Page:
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My Experience at SNL: A Behind the Scenes Look

The opinions expressed in this article are the writer’s own and do not reflect the views of Her Campus.

During the last week of October, my roommate and I received the most unbelievable news that led to the most exciting experience of my life, winning tickets to a dress rehearsal of SNL. The SNL ticket lottery is notoriously hard to win. The only method of getting tickets is through entering the lottery during the month of August prior to the start of the season. I had entered using my email, my roommate’s email, as well as other kind family and friends that would let me use their emails. After not hearing anything during September and much of October, my hopes were pretty low, and I had honestly forgotten about the potential of winning. We received the email that we had won on October 28th, and the show was on November 6th, giving us about a week to make the arrangements to head to NYC and see the show!

On the day of the show, we headed into the city in the morning to walk around and take in the holiday sights. After getting dinner at around 5, we headed over to the NBC studio in Rockefeller center around 5:30. The email advised arriving at 6:15 pm, but when we arrived roughly 30 minutes earlier, a pretty lengthy line had already begun to form. We then waited to reach the first NBC workers, who asked to see our IDs, COVID vaccination cards, and email reservation that we had won tickets. They then led us up a large staircase to another line where we waited amongst photos of old SNL casts and skits. The process of showing our materials occurred about three more times before we had to put our bags through a metal detector. After retrieving our bags, we were put in one final line for entry, after which you spoke with a worker at one of the desks. It was here that we received our official tickets, each with a letter or number on the back, which indicated where you will be seated for the show. Our tickets initially had the letter “A” on the back, but after speaking with the ticket official, she changed it to the number “8” (much to our luck, we later learned.) She also handed us our wristbands, which indicate whether you are or are not twenty-one. Then, we were led to the peacock lounge, where those who are 21+ are offered an alcoholic beverage, with everyone else given sodas or water. They played music, and there were more pictures of previous SNL sketches and casts, with many people taking pictures and talking excitedly about the show. After about 45 minutes, we were told we would begin seating, and they called us by section. Section “8” was called first, and we were led to the elevators to be brought upstairs.

When we were brought upstairs via elevator we stood in line for approximately twenty minutes. It was all starting to hit me when we see a smaller, red-headed man walking by surrounded by a group. I then stopped breathing, realizing I was within TEN FEET OF ED SHEERAN. I then proceeded to do the most embarrassing wave my roommate claims to have ever witnessed, to which HE WAVED BACK. I would not believe this happened if I wasn’t the awkward witness, but it was one of the coolest things to ever happen to me by far. Cast member Bowen Yang also walked by and waved to us, to which my suspicions were confirmed that we were definitely going to have nice seats. After the twenty minutes passed, we were led into Studio 8H, and I was seated in the third row from the stage. Studio 8H is a very compact studio, with only 6,102 square feet and over 300 people in the audience. There are lights and cameras constantly moving around the studio, often resulting in crew members moving audience members on the stage level to get their equipment by. Before the show got underway, Michael Che did a stand-up routine to warm up the crowd, and Keenan Thompson sang a song with three female cast members singing back up. When the show itself got underway, it was hard not to squeal from excitement when Pete Davidson passed by me on the way to play Aaron Rodgers in the cold open or when Colin Jost walked by on the way to do the Weekend Update. Ed Sheeran also performed on the side stage, a mere few meters away, and I think I passed out for a second. The dress rehearsal, which features significantly more sketches and character breaks than the live show, lasted about two and a half hours. After which, we were directed out of Studio 8H and back into the NBC Studios gift shop. The entire walk back to Penn Station, I was in a state of shock, and I honestly still haven’t recovered my bearings a week later.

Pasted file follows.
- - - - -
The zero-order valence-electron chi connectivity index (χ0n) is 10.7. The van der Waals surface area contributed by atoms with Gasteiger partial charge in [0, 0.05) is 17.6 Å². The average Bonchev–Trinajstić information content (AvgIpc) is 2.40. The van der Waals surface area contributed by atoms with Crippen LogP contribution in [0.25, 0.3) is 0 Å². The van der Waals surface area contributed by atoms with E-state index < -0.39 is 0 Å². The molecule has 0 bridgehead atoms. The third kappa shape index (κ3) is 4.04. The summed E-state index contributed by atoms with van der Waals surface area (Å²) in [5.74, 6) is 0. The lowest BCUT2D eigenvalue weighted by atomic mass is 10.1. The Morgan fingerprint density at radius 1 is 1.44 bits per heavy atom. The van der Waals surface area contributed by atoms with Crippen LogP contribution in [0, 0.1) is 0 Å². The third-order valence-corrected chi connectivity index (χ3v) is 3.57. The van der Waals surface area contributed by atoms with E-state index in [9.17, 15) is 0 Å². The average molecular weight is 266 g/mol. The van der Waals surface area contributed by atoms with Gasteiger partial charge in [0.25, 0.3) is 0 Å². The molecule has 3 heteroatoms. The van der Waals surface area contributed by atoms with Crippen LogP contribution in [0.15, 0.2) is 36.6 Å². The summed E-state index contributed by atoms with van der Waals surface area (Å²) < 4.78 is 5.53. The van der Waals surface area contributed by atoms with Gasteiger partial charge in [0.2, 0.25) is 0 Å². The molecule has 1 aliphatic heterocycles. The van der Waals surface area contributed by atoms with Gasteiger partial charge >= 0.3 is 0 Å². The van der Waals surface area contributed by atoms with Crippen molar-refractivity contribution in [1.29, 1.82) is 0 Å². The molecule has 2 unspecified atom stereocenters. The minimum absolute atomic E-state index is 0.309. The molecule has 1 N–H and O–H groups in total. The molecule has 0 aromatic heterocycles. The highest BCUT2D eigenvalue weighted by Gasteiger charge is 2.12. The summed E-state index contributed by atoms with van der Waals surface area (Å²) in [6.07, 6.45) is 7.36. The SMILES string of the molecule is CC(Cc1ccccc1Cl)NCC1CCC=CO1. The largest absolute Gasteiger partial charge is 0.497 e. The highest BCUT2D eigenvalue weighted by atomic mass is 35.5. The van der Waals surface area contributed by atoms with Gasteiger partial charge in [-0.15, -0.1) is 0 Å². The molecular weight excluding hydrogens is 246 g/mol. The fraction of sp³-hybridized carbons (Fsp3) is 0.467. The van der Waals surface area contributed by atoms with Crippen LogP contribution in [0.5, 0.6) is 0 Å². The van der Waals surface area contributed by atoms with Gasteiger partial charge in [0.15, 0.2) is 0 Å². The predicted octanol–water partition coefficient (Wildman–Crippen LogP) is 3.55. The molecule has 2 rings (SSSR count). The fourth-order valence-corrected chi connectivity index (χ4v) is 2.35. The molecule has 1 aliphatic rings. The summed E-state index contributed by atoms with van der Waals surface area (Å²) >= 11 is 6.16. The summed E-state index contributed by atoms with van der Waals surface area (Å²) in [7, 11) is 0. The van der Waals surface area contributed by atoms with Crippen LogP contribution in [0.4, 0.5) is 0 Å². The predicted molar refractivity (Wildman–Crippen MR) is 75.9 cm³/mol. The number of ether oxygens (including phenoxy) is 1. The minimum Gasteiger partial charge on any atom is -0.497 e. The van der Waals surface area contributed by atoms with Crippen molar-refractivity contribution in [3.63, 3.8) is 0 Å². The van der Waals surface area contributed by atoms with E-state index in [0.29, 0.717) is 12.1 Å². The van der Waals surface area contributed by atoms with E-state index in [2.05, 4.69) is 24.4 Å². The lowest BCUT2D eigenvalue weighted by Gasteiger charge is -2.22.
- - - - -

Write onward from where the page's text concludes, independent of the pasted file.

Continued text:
Some advice I would take away from my experience at the SNL dress rehearsal would be to dress nicely (but still in something comfortable to be sitting in that long) and in basic, neutral colors. The cameramen seemed to choose people whose clothes would not distract from the camera when choosing who would sit at the stage level. The younger the group you are with also seems to make an impact in where you are seated, with everyone sitting at the stage level seemingly under 30, with the majority probably being under 25. Getting to NBC studios as early as possible is also advised at least 45 minutes before, with the chances of getting a better seat increasing. The most important advice I can give is to not lose hope as it is not impossible to win the lottery, and I can only hope to be able to experience the magic of SNL in person again!

Hannah Lynch

Providence '23

Hannah is a junior at Providence College majoring in Political Science and Business Economics. She enjoys traveling, running, reading, baking and spending time with friends!
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